Review - Pro Evolution Soccer 2018

The gaming football (soccer to our American friends) season is upon us, with yet again Konami showing what they have for us first up, with the release of PES 2018 last week. Many reviews have gone up since, with me sitting back until servers went up to at least sample what online felt like before putting fingers to my keyboard.

I've said it in the past and still say it now. I'm more of a FIFA guy these days thanks to PES having that slump of poor releases after 06 came out, with FIFA ever since giving me what I need when it comes to my online football career both in offline and online play. The last few PES releases have no doubt started to make long-time FIFA players take notice mind you, with the game stepping things up in some key areas, but never fully making a game that demands the attention of every football fan that likes things a little more official and licenced. Yes, you can edit teams and things in the menu, but your casual game is never going to care about that when the other leading game has it ready to go right out of the box, even if that game tends to not change much from the last as well.
While PES 2018 certainly covers most things a football fan could want from a game in 2018, it still lacks in the key areas of both licencing and also dated looking menus, something I've also been saying since getting back into the franchise with the last few games thanks to reviewing them. The menus and options in-game just make the game feel much older than it is, with doing simple things such as changing formation, to things such as transfers in certain modes just not being as exciting or interactive as their main competitor.

All the fan favourites are back in the game once again. Master League, Become a Legend, and myClub, with the modes themselves, pretty much playing like I remember it to last time. While Master League is great for the offline player who wants to build up a team, Become a Legend and my Club is where I've spent most of my time. Become a Legend is basically Be a Pro mode from FIFA games with the same deal of starting out as nothing and making something of yourself. myClub is also just FIFA Ultimate Team, with both these offering nothing for me as a player after trying out last year. In myClub you play online and offline matches to earn GP and also myClub coins, with these being the way to get top players on your team if you hope to become half decent when taking on the pros that litter the online areas of this game. Savages the lot of them, I tell ya.
The thing with myClub is once again the menus will just confuse the new guy who is dipping into the game for the first time. Scouts here, there, and everywhere don't make it a welcome place for the new guy, with most modes in the game needing you to remember way too many things to just enjoy them.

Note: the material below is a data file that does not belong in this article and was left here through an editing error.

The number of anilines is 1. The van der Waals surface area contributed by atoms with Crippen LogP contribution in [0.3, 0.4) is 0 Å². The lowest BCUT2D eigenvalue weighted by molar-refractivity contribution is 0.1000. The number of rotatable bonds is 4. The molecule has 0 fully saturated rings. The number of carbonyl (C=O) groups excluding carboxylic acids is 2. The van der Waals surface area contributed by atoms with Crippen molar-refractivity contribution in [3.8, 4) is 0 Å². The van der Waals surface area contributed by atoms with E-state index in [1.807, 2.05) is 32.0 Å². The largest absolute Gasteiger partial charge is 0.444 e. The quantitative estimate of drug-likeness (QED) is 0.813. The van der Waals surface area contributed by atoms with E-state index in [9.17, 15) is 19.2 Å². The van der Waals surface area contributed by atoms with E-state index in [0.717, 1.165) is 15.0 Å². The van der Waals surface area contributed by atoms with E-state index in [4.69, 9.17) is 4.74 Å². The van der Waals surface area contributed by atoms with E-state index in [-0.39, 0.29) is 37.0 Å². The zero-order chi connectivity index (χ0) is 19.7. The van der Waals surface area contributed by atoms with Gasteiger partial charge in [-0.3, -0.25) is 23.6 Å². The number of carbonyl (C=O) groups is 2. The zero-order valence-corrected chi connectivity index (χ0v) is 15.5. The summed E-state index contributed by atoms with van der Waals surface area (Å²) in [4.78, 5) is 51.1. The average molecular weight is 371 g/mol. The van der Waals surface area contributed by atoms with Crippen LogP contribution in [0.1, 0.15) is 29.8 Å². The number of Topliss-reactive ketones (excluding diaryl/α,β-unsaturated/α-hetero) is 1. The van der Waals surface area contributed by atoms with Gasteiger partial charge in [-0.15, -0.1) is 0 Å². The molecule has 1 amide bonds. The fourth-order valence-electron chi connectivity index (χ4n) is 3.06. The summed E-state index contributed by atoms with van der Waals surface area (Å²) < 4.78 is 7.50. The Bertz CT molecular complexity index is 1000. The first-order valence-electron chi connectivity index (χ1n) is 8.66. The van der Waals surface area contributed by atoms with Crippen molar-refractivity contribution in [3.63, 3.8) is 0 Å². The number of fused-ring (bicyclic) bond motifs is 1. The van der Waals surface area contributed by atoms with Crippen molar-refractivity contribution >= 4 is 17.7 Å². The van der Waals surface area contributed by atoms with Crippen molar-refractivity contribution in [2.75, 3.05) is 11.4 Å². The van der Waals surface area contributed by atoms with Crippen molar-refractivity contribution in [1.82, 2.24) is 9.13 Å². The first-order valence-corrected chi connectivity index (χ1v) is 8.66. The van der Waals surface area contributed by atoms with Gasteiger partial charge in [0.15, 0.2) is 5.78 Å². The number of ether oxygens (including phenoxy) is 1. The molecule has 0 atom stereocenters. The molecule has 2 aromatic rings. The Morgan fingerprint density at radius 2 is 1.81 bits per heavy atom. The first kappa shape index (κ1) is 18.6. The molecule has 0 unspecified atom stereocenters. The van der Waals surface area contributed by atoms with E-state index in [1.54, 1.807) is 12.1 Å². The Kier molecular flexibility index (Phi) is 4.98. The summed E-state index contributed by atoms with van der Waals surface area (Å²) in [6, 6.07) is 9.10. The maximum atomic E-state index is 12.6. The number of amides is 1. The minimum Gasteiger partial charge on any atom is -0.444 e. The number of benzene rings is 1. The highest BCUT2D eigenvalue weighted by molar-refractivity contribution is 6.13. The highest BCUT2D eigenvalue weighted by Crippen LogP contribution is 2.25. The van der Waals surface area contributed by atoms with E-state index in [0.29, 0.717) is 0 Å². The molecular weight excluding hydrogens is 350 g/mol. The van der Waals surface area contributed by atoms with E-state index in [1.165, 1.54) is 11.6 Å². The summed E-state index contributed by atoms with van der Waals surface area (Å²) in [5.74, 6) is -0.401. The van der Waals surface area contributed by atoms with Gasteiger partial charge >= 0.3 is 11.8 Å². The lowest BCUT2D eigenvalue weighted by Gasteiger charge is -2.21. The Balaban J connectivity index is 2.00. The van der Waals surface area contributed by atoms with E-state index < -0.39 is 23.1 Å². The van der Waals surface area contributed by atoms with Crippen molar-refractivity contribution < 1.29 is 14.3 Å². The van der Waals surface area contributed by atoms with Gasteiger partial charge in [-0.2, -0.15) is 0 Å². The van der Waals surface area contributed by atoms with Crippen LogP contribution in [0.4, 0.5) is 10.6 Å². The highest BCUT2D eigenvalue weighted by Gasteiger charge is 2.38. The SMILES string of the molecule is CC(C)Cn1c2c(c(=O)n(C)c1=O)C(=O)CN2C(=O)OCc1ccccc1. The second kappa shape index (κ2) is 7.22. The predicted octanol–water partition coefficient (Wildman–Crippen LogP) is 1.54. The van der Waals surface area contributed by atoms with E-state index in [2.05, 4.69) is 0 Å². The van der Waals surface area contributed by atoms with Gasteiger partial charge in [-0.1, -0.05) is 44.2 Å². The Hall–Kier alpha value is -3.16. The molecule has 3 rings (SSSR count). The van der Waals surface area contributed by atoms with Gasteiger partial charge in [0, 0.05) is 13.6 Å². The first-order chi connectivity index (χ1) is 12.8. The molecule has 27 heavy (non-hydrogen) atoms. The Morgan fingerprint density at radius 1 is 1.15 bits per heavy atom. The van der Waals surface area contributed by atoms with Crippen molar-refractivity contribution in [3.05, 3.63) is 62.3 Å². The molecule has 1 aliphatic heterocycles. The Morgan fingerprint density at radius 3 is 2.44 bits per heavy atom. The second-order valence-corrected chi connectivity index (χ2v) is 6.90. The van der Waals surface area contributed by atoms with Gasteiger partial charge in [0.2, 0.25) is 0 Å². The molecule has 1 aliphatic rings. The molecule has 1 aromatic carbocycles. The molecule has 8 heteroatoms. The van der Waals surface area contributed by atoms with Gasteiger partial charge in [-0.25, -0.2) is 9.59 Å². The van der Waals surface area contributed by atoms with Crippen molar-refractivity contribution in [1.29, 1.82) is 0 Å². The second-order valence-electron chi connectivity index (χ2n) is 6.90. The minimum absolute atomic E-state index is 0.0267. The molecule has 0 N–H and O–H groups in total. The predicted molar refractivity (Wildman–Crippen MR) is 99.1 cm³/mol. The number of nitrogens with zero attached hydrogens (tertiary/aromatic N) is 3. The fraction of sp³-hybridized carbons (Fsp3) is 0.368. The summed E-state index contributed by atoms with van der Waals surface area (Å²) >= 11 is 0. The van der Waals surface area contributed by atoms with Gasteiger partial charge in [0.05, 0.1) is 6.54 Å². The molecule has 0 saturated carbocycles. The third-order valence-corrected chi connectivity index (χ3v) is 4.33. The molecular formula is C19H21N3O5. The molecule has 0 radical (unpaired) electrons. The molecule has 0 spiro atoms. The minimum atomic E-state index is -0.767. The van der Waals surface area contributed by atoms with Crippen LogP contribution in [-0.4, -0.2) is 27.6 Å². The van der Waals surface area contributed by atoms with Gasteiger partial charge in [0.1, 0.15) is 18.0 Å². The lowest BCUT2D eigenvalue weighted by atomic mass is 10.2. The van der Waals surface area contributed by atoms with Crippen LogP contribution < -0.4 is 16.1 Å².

You can also do co-op and 3v3 play now, with the option of you taking a couple of local player mates online to try your best to take on another set of 3 players. I rarely dabble into such modes like this, with my gaming buddies always being online anyway. You can also do this with online players on your team too, but isn't a mode I found myself attracted to repeat play on
The one place where PES does its talking really well is on the pitch, so it's a shame that yet again the things surrounding it let it down, On the pitch PES plays really well, with games being like a game of chess in which you need to break down your opponent, be that offline or online. In the options, you can turn the speed of games up and down, so if you like a faster match then the option is there to fiddle with it. Scoring may be easy enough on lower settings (I say easy, when even now I still seem to be missing shots from six yards even with the likes of Messi and Ronaldo), but the better the opponent the tighter the matches will be, and tougher to score that important winner.

In matches, the game also looks better than ever before, with this possibly being the best I 've seen a PES game look in a long time. Obviously lacking in official stadiums and teams to take advantage of that is a shame, but it certainly doesn't take away from what is easily the best PES game in a long time. Online plays really well too in terms of connection, with the bunch of games I've played so far, I'm still to find myself moaning at one game having any sort of lag in it.
Overall: Longtime PES fans will get more of what they love in PES 2018, but for the FIFA guy looking in, the game still has a few things to fix before it will drag you away from the much more polished and overall experiences your game will offer you. On the pitch, I would say PES has been the more enjoyable football game the last few releases, but licences and just dated menus once again stop it from being the must-own football game this year.